Folan wrote the poem to get it out of her system, she says. It wasn’t intended for anyplace at first, until she came across O’Hara’s project.

With Sick Cards, Folan says she appreciated the fact that the artistic angle was secondary to its fundamental purpose.

“If you wanted to draw a picture of a dog, grand, or just say ‘hi’ to Aine, you could do whatever,” she says. “It was about keeping connections to remind people that you are there.”


The call for Sick Cards II was put out in late March 2022.

O’Hara’s aim, she says, is that the submissions from both of these rounds can be exhibited online and in-person at the Axis Centre this October.

“I’m excited to see what comes of this round and compare the two,” she says. “Has the mood changed? Are we more positive?”

Her own perspective has shifted.

In the postcard she sends to new participants, she writes, “I have been feeling extremely isolated recently and I know I am not the only one”.

Her fear is that, as society tumbles towards some semblance of normality, little consideration is being paid towards those who remain socially distanced.

This time around, her message was more political, as she says, presently “we’re experiencing a mass disabling event.”

“My card talks more about how we need to be aware that a lot of the push to return to normal is economic and governments do not necessarily have our best health interests at heart,” she says.

She herself saw an unprecedented rise in opportunities to work and to engage with the art world, during the pandemic.

Remote work opened up more projects, she says. “Things were suddenly accessible. I was able to watch shows from my bedroom.”

Tara Carroll, an artist, curator and collaborator of O’Hara’s agrees. The art world saw a sudden shift in accessibility, she says.

“That includes people who are chronically ill and disabled, but also people who live in rural areas or have no access to public transport, and can’t go to the city for art events,” she says.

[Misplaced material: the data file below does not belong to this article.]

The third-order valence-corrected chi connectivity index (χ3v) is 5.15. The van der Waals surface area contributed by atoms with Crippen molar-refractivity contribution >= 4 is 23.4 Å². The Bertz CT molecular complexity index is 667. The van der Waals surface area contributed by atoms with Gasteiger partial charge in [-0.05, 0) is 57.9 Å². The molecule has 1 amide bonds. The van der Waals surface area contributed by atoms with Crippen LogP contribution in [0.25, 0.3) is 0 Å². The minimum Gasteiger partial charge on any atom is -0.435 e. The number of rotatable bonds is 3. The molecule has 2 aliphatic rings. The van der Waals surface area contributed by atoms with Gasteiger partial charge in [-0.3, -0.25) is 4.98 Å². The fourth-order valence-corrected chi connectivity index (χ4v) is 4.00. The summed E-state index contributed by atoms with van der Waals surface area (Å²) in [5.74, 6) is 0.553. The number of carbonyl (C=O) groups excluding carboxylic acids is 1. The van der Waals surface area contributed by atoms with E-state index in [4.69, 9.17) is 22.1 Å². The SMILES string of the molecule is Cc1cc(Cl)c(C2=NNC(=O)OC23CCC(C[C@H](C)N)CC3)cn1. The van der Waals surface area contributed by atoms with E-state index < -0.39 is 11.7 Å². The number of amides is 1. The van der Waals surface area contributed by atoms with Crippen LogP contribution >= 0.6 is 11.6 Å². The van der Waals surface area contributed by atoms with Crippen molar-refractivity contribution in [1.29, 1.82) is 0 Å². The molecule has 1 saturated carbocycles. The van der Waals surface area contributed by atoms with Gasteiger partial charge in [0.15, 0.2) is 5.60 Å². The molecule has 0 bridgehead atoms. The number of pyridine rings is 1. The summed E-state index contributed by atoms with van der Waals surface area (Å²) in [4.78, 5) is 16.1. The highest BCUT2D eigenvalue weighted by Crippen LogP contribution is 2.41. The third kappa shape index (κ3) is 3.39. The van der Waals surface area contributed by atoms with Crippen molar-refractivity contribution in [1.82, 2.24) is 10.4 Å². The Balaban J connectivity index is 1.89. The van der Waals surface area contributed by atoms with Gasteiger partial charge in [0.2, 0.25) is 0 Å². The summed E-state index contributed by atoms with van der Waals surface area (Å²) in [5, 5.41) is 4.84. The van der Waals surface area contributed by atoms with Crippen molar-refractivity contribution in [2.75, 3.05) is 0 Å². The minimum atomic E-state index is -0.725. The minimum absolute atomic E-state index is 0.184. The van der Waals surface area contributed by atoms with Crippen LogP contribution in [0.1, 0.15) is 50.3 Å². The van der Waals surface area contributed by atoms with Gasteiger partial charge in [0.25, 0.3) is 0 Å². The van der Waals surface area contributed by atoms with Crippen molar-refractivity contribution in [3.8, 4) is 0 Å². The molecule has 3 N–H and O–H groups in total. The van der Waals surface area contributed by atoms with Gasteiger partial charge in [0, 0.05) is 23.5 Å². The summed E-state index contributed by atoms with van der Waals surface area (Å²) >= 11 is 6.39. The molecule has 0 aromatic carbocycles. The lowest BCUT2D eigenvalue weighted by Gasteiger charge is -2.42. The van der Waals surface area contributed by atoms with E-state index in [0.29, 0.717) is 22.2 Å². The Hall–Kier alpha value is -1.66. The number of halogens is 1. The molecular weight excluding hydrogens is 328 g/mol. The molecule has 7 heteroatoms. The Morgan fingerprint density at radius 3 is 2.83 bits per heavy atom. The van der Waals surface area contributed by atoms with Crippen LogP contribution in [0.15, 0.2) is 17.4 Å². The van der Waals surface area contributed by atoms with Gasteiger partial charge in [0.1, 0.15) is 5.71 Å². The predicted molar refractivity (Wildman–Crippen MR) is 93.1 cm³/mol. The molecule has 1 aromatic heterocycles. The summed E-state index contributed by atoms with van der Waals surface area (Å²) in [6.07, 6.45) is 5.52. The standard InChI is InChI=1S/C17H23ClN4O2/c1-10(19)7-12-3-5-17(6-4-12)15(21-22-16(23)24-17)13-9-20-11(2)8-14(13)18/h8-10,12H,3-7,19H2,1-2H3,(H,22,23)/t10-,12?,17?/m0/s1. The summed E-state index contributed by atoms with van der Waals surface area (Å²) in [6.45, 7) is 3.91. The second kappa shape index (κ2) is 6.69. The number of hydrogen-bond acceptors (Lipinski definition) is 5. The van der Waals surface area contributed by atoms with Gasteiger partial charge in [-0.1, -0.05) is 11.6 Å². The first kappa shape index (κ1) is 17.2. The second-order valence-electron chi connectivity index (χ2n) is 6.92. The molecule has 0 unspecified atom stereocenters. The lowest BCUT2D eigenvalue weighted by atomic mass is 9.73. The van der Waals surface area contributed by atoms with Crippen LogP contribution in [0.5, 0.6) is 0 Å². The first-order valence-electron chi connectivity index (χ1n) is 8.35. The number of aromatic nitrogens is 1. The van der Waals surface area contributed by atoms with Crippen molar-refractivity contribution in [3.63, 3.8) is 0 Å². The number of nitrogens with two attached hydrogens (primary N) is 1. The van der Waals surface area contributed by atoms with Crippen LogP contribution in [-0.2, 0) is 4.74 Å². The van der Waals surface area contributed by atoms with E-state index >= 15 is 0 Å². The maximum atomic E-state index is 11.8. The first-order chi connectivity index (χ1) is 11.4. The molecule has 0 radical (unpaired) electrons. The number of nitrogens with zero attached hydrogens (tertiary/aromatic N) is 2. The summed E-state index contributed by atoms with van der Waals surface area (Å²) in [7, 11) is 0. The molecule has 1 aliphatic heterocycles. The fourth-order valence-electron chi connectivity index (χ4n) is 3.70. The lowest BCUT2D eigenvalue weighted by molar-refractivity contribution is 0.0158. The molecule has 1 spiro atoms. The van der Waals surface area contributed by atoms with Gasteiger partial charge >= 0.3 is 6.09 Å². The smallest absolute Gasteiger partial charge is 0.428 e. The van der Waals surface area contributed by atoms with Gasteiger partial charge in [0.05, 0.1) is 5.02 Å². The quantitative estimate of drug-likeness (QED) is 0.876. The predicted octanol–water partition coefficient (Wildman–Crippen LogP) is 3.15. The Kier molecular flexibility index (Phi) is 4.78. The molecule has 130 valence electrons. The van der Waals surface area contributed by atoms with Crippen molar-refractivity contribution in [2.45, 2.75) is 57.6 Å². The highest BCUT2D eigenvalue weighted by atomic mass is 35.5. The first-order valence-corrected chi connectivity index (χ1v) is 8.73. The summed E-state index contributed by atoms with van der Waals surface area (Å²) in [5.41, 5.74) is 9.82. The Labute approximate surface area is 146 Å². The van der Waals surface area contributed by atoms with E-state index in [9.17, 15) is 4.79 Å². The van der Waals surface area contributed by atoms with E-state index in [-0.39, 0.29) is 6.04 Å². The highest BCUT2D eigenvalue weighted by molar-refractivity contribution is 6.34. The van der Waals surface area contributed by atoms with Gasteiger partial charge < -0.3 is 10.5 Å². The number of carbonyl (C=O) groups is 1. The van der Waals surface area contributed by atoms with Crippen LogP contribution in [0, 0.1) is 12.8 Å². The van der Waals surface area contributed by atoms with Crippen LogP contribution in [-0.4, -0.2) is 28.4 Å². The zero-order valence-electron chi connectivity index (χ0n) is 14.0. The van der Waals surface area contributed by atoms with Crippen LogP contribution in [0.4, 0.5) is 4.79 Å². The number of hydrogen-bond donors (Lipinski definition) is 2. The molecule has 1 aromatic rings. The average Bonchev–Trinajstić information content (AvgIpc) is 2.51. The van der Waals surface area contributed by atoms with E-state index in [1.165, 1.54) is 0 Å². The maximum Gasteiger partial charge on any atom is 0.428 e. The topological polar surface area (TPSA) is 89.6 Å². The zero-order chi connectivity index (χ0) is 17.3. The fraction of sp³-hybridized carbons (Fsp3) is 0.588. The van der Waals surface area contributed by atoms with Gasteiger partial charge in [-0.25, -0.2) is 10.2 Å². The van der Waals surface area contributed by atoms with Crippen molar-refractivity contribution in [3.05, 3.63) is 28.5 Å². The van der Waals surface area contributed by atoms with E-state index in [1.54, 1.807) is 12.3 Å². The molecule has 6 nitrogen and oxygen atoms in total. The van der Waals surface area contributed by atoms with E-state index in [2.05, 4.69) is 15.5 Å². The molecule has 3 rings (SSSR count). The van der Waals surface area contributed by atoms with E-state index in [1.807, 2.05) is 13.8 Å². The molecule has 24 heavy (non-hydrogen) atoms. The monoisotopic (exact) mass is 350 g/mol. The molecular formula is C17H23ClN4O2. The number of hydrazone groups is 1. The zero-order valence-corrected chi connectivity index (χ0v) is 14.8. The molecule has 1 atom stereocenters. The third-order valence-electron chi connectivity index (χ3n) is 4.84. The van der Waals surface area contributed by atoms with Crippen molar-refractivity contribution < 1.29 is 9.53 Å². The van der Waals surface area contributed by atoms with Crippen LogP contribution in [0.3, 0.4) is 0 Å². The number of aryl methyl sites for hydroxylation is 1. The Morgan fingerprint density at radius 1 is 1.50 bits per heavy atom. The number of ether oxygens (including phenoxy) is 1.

Carroll says hybrid events – simultaneously staged online and offline – are the way forward.

“Aine and I will be doing a lot of events over the summer, and we’re going to do every one of them as hybrids,” Caroll says.

Such aspects of the pandemic are important to hold onto, Carroll says. “Because they included so many more people, and we can’t just go back to the way things were.”

Courtesy of Aine O'Hara.

Carroll didn’t have a chance to partake in the first round of Sick Cards. But, she is stewing on a couple of ideas for the second batch.

Her current thought is to create a response to a type of waiting-list letter that has come through her postbox more regularly in the last six months.

Invariably, she explains while laughing, these letters ask if she wants to remain on a waiting list, which she has been signed up to for sometimes two or three years.

“I think I would like to respond to that with a message like, ‘still waiting’, ‘constantly, still waiting for care’ or ‘still waiting for change to happen’,” she says.

“I want to work around some of the wording that comes in all of those letters and draw on that,” she says.

As O’Hara waits on more postcards to be sent into the Axis, she says so far it has already worked. “It’s made me feel more connected.”

“You’ve been experiencing this event, and it’s just you. But here are 100 people having that same experience,” she says. “It made me feel a little more powerful.”

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Author:

Michael Lanigan: Michael Lanigan is a Dublin-based freelance journalist. His work appears in Vice, Totally Dublin, TheJournal.ie and the Business Post.